One thing that really can’t be captured by listening to just the OST track is the stage introductions that accompany entering an area for the first time. Every level begins with a brief but outrageously charming monologue narrated by a northern English dialect that would make even the citiest of slickers yearn for the rolling emerald hills and grey skies of some kind of ‘–shire’. It also features one of the best sound design details in the series. Check out the video below to around the 1:30 mark:

Leaving only the barest of instrumentation during the spoken intro and then firing up the melody right as the stage name is introduced is such an excellent touch. Crystal Chronicles is also not a particularly lore-heavy game so these drip-fed bits of detail about the world (also the only part of the original release of Crystal Chronicles to be fully voiced) are a welcome moment of appreciation.

The song itself is just a blast. The instrumentation and Renaissance flair are reminiscent of Final Fantasy IX’s more traditional tunes — Rose of May meets Vamo alla Flamenco – but with a nuance that only Tanioka’s live band can provide. It’s not too much of a stretch to think that Final Fantasy IX character designer Toshiyuki Itahana’s involvement in the look of Crystal Chronicles could have influenced Tanioka in the same way it influenced Uematsu’s score for IX.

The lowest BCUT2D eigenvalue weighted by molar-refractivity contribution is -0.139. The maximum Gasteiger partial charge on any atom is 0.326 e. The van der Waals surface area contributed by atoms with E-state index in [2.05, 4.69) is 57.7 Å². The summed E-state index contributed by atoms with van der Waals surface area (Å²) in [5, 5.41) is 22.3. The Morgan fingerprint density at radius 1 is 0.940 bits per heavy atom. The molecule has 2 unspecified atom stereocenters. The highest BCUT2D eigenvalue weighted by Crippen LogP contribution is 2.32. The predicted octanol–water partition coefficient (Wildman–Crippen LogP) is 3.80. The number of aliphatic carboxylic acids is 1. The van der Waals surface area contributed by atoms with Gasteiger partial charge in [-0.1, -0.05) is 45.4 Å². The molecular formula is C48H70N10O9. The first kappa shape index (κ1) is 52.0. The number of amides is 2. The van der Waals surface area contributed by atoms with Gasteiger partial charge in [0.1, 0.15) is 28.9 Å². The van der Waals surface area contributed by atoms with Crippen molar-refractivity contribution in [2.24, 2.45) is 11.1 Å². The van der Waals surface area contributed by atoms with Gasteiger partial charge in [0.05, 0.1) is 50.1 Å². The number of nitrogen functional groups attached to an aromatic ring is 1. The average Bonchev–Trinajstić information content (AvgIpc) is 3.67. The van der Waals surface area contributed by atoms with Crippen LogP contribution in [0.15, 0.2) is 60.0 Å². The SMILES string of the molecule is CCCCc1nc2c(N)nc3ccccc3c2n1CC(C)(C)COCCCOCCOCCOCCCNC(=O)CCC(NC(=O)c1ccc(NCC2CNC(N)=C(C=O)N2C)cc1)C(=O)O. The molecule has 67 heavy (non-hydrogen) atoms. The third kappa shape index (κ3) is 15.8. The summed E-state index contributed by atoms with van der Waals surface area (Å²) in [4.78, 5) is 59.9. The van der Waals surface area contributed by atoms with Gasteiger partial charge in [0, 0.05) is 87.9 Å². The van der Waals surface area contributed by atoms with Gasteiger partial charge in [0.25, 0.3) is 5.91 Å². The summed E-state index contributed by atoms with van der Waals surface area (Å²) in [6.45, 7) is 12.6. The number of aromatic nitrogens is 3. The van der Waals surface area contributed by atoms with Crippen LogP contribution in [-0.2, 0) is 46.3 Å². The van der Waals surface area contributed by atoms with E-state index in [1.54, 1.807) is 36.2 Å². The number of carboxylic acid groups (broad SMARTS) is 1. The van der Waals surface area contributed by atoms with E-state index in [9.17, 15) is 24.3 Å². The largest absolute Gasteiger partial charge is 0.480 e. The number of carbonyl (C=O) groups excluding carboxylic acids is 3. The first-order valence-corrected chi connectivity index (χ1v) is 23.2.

This really is one of the best examples in Crystal Chronicles of Tanioka’s commitment to a traditional sound. It’s not hard to imagine this playing in the background of any period film where everyone dances in a circle mid-high-five — I went to a Shakespeare festival or two; I know what’s up. In fact the return of Promised Grace’s melody is in nearly that exact kind of setting. Veo Lu Sluice’s theme returns in 2008’s spin-off of a spin-off, Final Fantasy Crystal Chronicles: The Crystal Bearers where it provides the music for one of the title’s several rhythm mini-games. Take a listen to it and some other further listening down below, including a piece from Tanioka’s beautiful stand-alone piano album, Sky’s The Limit and a piece from her iconic work on Final Fantasy XI.

Who knows if/when Tanioka will return to game composition but in the meantime she has left a unique footprint on the Final Fantasy series that deserves to be remembered fondly.

Further Listening: